Amanda Quick, aka Jayne Ann Krentz, returns to Victorian England for the second book in a trilogy that begins in the contemporary book, In Too Deep.
Christina Dodd’s newest historical, set in Victorian times, produces a hero who is a rakish, piratical prince and a heroine who is capable, unflappable, and more than able to handle such a man, whe
Sarah MacLean became an instant must-read author with Nine Rules to Break When Romancing a Rake last year. Fourteen months and another two books later, that hasn’t changed.
In the summer of 2007, Natalie Taylor was a happily married young woman about to have a baby and celebrate her two-year wedding anniversary with her college sweetheart, Josh.
A Hard Death by Jonathan Hayes was a book unlike than those I normally review—an utterly different experience from science and health-related nonfiction; nonetheless, this mystery novel dr
There’s enough pressure on parents to hold the perfect birthday party for a six-year-old these days, but when someone drops dead at said celebration, the goody bags are probably not going to make u
In the preface to his 2008 definitive text How Fiction Works, author and literary critic James Wood writes:
Primarily a World War One story, but also a coming-of-age novel and a tale about fathers and sons and brothers, Andrew Krivak’s well-researched and well-told tale, The Sojourn, is a valuab
When a Dragon Moves In is a story about friendship, the beach, and a creative imagination.
A Quest For Good Manners is an interesting and fun way to teach good manners to children.
With the title of this book, The Secret Book of CIA Humor, expectation is that this is a work of great insight into the high-level intellect of such an elite agency.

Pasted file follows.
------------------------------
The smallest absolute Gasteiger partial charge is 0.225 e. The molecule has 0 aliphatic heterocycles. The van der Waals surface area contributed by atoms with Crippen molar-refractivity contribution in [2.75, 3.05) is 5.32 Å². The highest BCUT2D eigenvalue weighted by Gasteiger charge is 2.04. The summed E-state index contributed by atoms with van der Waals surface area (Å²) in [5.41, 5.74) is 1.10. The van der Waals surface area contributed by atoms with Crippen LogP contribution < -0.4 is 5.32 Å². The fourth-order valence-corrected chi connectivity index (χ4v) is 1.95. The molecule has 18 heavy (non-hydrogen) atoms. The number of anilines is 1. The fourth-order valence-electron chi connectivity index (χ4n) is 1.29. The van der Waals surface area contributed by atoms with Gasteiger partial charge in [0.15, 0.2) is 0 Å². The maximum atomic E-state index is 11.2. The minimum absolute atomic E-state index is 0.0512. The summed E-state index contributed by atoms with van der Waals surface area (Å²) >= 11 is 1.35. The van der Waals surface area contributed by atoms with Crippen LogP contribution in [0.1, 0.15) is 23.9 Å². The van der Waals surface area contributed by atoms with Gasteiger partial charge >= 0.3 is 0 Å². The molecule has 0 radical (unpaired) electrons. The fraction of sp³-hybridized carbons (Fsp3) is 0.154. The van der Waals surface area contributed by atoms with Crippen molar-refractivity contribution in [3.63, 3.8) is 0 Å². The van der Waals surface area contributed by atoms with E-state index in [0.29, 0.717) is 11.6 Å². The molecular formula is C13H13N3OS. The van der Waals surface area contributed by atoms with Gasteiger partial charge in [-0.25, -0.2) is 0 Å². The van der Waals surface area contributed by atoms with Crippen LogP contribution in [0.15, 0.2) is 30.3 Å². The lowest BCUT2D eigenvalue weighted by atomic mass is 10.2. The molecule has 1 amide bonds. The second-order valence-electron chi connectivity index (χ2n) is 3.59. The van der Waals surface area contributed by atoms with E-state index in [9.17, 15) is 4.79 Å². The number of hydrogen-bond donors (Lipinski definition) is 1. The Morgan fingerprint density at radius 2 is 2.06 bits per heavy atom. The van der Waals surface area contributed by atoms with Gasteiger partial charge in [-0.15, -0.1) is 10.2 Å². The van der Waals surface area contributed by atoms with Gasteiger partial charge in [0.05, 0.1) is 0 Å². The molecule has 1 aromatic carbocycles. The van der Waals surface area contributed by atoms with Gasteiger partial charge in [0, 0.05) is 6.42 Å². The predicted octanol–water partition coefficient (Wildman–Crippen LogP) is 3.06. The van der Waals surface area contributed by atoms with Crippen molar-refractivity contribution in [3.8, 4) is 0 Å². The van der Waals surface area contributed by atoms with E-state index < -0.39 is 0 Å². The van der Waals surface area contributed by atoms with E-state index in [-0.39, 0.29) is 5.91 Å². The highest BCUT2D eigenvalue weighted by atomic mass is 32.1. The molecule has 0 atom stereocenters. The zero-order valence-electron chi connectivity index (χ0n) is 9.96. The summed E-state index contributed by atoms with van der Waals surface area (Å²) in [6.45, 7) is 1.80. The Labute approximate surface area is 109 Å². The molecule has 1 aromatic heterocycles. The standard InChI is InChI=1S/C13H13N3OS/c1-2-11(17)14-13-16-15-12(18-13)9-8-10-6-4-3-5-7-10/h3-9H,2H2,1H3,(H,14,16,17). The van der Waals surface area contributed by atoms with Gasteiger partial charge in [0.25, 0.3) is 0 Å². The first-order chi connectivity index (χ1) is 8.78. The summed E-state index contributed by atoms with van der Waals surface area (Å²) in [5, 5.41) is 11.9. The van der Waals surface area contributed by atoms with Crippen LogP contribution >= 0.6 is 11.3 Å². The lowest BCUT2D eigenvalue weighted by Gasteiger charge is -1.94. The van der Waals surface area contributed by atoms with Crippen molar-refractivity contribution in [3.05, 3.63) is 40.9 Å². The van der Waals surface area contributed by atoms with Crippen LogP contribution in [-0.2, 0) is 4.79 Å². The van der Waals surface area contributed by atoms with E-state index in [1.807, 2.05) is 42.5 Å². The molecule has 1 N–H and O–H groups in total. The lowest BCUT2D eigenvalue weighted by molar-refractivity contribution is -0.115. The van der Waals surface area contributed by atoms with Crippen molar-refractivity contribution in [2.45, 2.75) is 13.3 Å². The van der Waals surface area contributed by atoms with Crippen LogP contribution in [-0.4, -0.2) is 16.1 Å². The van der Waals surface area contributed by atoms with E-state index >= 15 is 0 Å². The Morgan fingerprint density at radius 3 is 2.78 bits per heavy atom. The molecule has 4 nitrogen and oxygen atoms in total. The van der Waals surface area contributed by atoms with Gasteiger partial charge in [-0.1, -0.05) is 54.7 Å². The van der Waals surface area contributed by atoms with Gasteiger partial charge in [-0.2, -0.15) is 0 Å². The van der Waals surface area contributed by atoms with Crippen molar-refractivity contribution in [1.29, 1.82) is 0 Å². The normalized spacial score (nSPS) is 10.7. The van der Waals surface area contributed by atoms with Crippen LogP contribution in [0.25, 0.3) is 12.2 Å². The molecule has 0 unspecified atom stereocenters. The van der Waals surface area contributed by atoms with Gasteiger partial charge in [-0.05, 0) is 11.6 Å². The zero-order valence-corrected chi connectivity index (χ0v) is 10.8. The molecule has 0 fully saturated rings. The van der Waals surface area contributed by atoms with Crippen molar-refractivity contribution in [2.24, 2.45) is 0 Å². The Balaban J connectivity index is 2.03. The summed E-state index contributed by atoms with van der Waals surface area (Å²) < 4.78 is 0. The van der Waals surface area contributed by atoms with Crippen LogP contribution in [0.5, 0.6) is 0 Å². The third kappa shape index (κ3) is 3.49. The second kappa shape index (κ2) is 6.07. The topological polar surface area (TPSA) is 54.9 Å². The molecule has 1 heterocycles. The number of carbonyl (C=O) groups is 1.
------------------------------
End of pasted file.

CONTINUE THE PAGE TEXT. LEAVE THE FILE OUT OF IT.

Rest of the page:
Lemonade Lemonade is a literary explosion of free verse puzzle poetry and a visual feast of witty words and phrases.
Meg Wolitzer is known for writing about women’s issues, though primarily she writes about sex. Possibly that explains her reputation and popularity.
". . . religion of baseball and its origins are spelled out as meticulously in Mr. Thorn’s book as the Holy Bible spells out the story of Eden . . ."
At the Sea Floor Café is a very insightful and well-done book. The illustrations are unique and edgy, and go perfectly with the poetry.
Nestled in the hills of northern New Mexico is Agua Bendita—a sleepy village where the laws of physics snooze in the afternoon sun and memories are the only road signs.
Late one winter night, a weary traveler trudges through a fierce snowstorm. Just as he feels he can go no farther, he spies the blazing lights of a house in the distance.
Only exceptionally talented writers can maintain a concept over a span of 30 years with a book series, and make her fans feel at home among old friends reminiscing together. Jean M.
Readers who enjoy excellent relationships with their mothers (and indeed, readers who have a challenging relationship with their mothers) would do well to take out stock in Kleenex™ before starting
Who would ever think that five completely different women would bond to become soul sisters?
This collection of short nonfiction accounts is linked by a common thread of veracity and sincerity that has one reading through the whole gamut of emotions from humor to pathos.
In Nazareth, North Dakota, debut novelist Tommy Zurhellen lovingly reimagines the New Testament as a series of interlocking tales set in the northernmost regions of the American heartland.
“Against all odds, against my own wishes, this is a love story.”
The template for the mystery is who got killed and who did the killing.
In the introduction to his new collection of selected essays, Otherwise Known as the Human Condition, novelist and author Geoff Dyer writes, “When writers have achieved a certain reputatio